Wednesday, July 21, 2010

Bob Herbert’s hatchet job at the New York Times

Columns printed on the opinion page are just that and not facts

hatchetNew York Times columnist Bob Herbert did more than peddle fear, uncertainty, and doubt about nuclear energy in his column published July 19 on the newspaper’s OP ED page. In a piece which overflows with florid language, Herbert bought into the anti-nuclear program of the Union of Concerned Scientists (UCS) hook, line, and sinker.

It’s too bad he didn’t talk to anyone from the nuclear industry before he hit the keyboard. Maybe if he’d done some independent thinking, or just considered other points of view, the column would have turned over to be different.

The Nuclear Energy Institute posting on its blog Neinuclearnotes July 20 called Herbert’s article a “hatchet job,” and I agree. As for the florid language, consider these examples - “erupting,” “hair stand on end,” “horrific,” and labeling Sen. Lamar Alexander (R-Tenn.) “a certifiable nuke zealot.” This is clearly unbalanced rhetoric more suited to Fox News.

U.S. senators are not zealots

lamar_alexanderSen. Alexander (right) called for construction of 100 new nuclear power plants in a bipartisan statement at the ANS winter meeting last November with Sen. Jim Webb (D-VA). This isn’t the action of a zealot. Certainly, Sen. Webb, a former naval officer and Sec. of the Navy, wouldn’t show up for a press conference with a “zealot.” Herbert is way off the mark with that comment.

A good example of the kind of political rhetoric offered in Herbert’s column, and its purpose, comes from the career of the late Rep. George Smathers. His first defeat in politics in a rural Florida district came at the hands of a handbill that said he had a sister who was a “practicing thespian” in New York. Well, she was an accomplished actress, but that’s not the message the voters took away from the flyer. It was a successful smear campaign and Herbert’s column is no better.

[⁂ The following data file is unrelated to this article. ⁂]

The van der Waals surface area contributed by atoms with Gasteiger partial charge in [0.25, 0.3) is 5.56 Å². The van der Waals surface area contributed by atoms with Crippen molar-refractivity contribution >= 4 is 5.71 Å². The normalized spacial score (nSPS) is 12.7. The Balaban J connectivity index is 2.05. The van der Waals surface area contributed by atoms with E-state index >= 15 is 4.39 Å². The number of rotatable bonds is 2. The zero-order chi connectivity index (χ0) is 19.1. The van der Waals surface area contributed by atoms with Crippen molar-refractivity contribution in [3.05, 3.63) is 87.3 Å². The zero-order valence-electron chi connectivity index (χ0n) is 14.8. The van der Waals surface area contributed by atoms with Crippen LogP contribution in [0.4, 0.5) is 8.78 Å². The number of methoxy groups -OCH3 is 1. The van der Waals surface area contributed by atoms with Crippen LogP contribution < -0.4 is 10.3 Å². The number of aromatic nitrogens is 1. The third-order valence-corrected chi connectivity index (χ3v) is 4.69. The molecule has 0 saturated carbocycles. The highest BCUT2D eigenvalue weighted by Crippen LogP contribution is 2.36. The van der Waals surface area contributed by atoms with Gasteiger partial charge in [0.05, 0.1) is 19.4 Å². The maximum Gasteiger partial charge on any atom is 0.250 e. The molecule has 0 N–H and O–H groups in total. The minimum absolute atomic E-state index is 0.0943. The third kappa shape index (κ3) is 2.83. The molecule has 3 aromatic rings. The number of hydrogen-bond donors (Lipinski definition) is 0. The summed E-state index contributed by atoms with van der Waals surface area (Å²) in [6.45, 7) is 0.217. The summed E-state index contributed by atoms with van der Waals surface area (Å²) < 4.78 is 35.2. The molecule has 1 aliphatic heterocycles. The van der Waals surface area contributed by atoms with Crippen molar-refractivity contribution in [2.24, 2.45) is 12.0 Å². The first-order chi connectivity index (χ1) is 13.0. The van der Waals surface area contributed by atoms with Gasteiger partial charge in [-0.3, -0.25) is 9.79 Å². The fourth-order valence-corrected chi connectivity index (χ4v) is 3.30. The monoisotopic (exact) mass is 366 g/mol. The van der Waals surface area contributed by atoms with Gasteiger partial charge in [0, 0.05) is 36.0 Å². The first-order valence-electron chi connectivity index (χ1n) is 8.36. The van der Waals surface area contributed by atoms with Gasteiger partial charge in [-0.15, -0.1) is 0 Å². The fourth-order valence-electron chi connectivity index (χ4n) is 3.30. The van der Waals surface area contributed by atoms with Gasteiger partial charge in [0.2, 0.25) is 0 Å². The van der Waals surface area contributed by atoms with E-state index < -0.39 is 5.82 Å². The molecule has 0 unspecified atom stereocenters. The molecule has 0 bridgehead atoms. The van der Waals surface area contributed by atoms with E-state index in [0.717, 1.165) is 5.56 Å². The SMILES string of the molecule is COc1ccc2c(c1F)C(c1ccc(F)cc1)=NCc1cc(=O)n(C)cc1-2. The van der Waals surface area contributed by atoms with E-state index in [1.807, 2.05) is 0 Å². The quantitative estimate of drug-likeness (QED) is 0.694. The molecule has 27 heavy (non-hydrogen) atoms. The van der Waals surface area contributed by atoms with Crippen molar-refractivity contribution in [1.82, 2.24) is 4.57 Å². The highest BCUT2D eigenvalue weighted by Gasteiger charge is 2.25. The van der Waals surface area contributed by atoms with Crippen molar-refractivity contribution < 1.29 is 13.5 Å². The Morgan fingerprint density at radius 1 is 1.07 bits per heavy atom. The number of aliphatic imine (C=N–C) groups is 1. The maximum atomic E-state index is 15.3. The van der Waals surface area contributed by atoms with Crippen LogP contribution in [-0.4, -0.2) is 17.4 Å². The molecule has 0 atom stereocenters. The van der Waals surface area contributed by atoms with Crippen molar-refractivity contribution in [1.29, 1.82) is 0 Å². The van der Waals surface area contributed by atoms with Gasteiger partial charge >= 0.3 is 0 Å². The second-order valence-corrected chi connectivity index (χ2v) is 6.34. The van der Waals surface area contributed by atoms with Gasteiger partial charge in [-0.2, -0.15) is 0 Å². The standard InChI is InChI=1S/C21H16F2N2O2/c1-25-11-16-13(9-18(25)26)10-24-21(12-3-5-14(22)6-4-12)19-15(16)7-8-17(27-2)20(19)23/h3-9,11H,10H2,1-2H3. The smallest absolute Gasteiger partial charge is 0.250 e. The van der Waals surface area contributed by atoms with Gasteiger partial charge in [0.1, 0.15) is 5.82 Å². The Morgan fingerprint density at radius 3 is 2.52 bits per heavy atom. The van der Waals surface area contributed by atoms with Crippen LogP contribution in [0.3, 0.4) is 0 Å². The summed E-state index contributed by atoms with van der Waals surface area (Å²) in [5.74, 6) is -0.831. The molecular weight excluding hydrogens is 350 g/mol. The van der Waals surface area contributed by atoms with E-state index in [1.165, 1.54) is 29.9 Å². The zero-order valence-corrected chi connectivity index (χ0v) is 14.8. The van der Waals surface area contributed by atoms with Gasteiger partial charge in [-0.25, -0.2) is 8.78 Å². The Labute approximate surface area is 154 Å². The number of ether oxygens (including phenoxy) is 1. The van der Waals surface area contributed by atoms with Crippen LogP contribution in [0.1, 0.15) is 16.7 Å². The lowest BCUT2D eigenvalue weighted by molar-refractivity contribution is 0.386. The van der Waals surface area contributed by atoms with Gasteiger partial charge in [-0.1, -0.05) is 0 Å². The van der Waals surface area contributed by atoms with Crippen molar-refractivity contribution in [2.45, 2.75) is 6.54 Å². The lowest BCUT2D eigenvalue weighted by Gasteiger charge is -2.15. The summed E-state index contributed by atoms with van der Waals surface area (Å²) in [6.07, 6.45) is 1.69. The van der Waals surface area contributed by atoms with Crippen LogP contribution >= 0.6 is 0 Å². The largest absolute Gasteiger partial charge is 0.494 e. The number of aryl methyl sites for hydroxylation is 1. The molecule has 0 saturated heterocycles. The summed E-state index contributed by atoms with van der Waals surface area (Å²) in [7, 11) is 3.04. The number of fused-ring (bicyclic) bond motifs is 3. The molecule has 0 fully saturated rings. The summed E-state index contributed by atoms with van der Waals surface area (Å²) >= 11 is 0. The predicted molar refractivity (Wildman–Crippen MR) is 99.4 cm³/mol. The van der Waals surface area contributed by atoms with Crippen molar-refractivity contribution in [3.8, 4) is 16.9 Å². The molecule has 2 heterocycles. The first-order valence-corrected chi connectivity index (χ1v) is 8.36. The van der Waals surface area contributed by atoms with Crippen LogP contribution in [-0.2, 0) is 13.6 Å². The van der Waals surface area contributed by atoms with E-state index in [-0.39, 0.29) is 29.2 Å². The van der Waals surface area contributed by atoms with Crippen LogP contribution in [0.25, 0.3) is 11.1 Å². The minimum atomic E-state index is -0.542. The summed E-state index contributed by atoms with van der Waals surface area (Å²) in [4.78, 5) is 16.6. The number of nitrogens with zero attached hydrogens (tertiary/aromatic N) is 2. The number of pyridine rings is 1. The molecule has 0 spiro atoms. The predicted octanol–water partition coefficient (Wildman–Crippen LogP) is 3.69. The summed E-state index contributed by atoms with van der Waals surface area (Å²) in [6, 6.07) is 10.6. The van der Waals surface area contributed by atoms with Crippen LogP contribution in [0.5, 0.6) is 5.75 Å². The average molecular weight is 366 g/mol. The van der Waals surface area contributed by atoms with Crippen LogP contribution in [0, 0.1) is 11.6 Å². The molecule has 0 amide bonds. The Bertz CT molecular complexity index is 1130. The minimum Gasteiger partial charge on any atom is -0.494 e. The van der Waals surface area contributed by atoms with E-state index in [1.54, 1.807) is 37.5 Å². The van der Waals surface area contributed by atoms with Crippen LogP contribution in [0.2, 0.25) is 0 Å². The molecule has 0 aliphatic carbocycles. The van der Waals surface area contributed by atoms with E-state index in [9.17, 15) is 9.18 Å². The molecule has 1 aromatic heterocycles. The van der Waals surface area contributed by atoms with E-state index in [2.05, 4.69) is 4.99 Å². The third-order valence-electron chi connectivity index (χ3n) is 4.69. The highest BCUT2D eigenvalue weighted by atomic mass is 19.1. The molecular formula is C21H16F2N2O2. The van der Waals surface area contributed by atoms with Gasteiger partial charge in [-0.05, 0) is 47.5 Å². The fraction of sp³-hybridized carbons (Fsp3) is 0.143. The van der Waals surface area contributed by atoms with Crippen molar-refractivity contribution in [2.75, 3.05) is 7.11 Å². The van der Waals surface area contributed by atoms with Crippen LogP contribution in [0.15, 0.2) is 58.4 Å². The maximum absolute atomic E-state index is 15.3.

Nuclear waste

Herbert also got his facts wrong which calls into question how much review he gets from the Times editors. He says, “No one knows what to do with nuclear waste.” The reason this statement is wrong is that there are plenty of technical solutions. The Obama administration has allowed the issue to be kicked around like a soccer ball at a World Cup match thanks to the re-election jitters of Senate Majority Leader Harry Reid (D-Nev.)

Davis Besse

nrc sealAs for Davis Besse, the problem was caught and corrected. The system worked. Mr. Herbert never once mentions the U.S. Nuclear Regulatory Commission (NRC) in his column. He seems to think the nation’s 104 nuclear power stations operate freely without government oversight. What else would account for this omission?

For readers with an interest in the facts, the NRC maintains this web page on the Davis Besse reactor head degradation and its responses and orders to the utility.

Davis-Besse’s next planned outage is scheduled for fall of 2011 to install a new reactor head with nozzles made of materials less susceptible to primary stress corrosion cracking. The new head has been manufactured in France by AREVA and is expected to arrive at Davis-Besse in fall of 2010 where it will undergo a series of pre-service inspections.

Leaning on UCS for ideas

Herbert also tars with a wide brush picking up the anti-nuclear community’s line that the BP gulf oil spill is as harbinger of accidents waiting to happen with nuclear power plants.

david_lochbaum UCSHerbert got help with his opinion piece from the Union of Concerned Scientists (UCS). David Lochbaum, (right) head of the group’s nuclear safety project, told Herbert that “since 1979 there have been 47 instances of plants shut down for more than a year for safety reasons.”

Unfortunately, for NYT readers, neither Herbert nor Lochbaum cite the source of that statistic. It is a difficult metric to evaluate because it depends on what interpretation UCS gave to trhe combination of NRC orders and to self-initiated actions by utilities based on their own operational procedures.

To put this statistic in perspective, I can say with certainty that every car my family ever owned since 1979 has been in the shop at least 47 times, and for at least 24 hours, due to maintenance issues or for repair of safety-related equipment. Of course, some of these “issues” include preventative measures such as oil/lube, tune ups, brakes, mufflers, and the occasional headlight. There were also instances where my car lost a master cylinder, dropped a drive shaft, and blew a tire. Get it? Got it? Good!

Oh come off it

In an email to me of May 25, Elliot Negin, Media Director of UCS, denied that his organization is “anti-nuclear.” He objected to that characterization in my blog post titled “Mountains into molehills.”

Mr. Negin wrote, “We are not anti-nuclear. We are agnostic. The best way to characterize us is as a nuclear industry watchdog.”